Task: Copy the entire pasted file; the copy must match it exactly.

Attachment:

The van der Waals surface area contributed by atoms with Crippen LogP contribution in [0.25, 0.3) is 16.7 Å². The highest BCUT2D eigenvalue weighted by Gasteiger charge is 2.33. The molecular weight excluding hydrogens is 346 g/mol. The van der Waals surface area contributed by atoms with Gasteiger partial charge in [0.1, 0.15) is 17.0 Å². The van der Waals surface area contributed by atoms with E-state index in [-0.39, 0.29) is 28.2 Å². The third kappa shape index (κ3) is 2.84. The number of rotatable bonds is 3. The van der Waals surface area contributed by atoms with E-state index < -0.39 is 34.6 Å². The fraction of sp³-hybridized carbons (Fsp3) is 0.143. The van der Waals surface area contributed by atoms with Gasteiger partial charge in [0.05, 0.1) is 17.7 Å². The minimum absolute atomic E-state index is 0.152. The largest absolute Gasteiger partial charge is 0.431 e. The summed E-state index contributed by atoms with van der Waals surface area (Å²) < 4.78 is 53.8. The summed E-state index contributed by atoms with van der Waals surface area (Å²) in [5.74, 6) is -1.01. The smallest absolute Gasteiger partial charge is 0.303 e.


The van der Waals surface area contributed by atoms with Crippen LogP contribution in [0.25, 0.3) is 16.7 Å². The highest BCUT2D eigenvalue weighted by Gasteiger charge is 2.33. The molecular weight excluding hydrogens is 346 g/mol. The van der Waals surface area contributed by atoms with Gasteiger partial charge in [0.1, 0.15) is 17.0 Å². The van der Waals surface area contributed by atoms with E-state index in [-0.39, 0.29) is 28.2 Å². The third kappa shape index (κ3) is 2.84. The number of rotatable bonds is 3. The van der Waals surface area contributed by atoms with E-state index < -0.39 is 34.6 Å². The fraction of sp³-hybridized carbons (Fsp3) is 0.143. The van der Waals surface area contributed by atoms with Gasteiger partial charge in [0.05, 0.1) is 17.7 Å². The minimum absolute atomic E-state index is 0.152. The largest absolute Gasteiger partial charge is 0.431 e. The summed E-state index contributed by atoms with van der Waals surface area (Å²) < 4.78 is 53.8. The summed E-state index contributed by atoms with van der Waals surface area (Å²) in [5.74, 6) is -1.01. The smallest absolute Gasteiger partial charge is 0.303 e.